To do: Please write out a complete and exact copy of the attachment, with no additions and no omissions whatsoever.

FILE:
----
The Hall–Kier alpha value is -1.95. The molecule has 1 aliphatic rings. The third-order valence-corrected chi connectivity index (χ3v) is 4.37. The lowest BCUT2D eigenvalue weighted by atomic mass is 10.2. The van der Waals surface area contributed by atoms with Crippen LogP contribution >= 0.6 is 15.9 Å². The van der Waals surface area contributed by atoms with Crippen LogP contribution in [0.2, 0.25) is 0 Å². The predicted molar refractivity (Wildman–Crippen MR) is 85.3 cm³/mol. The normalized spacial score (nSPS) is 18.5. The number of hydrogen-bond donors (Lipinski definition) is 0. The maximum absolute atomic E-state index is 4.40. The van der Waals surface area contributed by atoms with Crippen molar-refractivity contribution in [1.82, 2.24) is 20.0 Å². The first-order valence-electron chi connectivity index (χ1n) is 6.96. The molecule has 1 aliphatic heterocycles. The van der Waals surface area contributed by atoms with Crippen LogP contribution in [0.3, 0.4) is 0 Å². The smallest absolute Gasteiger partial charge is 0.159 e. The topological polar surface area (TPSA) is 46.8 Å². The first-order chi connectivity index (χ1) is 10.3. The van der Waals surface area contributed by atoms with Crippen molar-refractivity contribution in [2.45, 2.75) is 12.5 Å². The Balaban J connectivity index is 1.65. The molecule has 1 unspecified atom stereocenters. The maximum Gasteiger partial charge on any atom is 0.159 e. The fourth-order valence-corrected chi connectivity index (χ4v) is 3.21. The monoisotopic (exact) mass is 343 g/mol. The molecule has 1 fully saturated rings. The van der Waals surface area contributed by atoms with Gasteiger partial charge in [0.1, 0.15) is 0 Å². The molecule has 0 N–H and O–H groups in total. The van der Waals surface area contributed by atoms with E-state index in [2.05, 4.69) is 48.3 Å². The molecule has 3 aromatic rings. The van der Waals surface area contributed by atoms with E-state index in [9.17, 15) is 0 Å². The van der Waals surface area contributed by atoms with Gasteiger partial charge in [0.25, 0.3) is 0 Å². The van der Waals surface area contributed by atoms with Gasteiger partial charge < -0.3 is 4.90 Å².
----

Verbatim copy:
The Hall–Kier alpha value is -1.95. The molecule has 1 aliphatic rings. The third-order valence-corrected chi connectivity index (χ3v) is 4.37. The lowest BCUT2D eigenvalue weighted by atomic mass is 10.2. The van der Waals surface area contributed by atoms with Crippen LogP contribution >= 0.6 is 15.9 Å². The van der Waals surface area contributed by atoms with Crippen LogP contribution in [0.2, 0.25) is 0 Å². The predicted molar refractivity (Wildman–Crippen MR) is 85.3 cm³/mol. The normalized spacial score (nSPS) is 18.5. The number of hydrogen-bond donors (Lipinski definition) is 0. The maximum absolute atomic E-state index is 4.40. The van der Waals surface area contributed by atoms with Crippen molar-refractivity contribution in [1.82, 2.24) is 20.0 Å². The first-order valence-electron chi connectivity index (χ1n) is 6.96. The molecule has 1 aliphatic heterocycles. The van der Waals surface area contributed by atoms with Crippen LogP contribution in [0.3, 0.4) is 0 Å². The smallest absolute Gasteiger partial charge is 0.159 e. The topological polar surface area (TPSA) is 46.8 Å². The first-order chi connectivity index (χ1) is 10.3. The van der Waals surface area contributed by atoms with Crippen molar-refractivity contribution in [2.45, 2.75) is 12.5 Å². The Balaban J connectivity index is 1.65. The molecule has 1 unspecified atom stereocenters. The maximum Gasteiger partial charge on any atom is 0.159 e. The fourth-order valence-corrected chi connectivity index (χ4v) is 3.21. The monoisotopic (exact) mass is 343 g/mol. The molecule has 1 fully saturated rings. The van der Waals surface area contributed by atoms with Gasteiger partial charge in [0.1, 0.15) is 0 Å². The molecule has 0 N–H and O–H groups in total. The van der Waals surface area contributed by atoms with E-state index in [2.05, 4.69) is 48.3 Å². The molecule has 3 aromatic rings. The van der Waals surface area contributed by atoms with E-state index in [9.17, 15) is 0 Å². The van der Waals surface area contributed by atoms with Gasteiger partial charge in [0.25, 0.3) is 0 Å². The van der Waals surface area contributed by atoms with Gasteiger partial charge < -0.3 is 4.90 Å².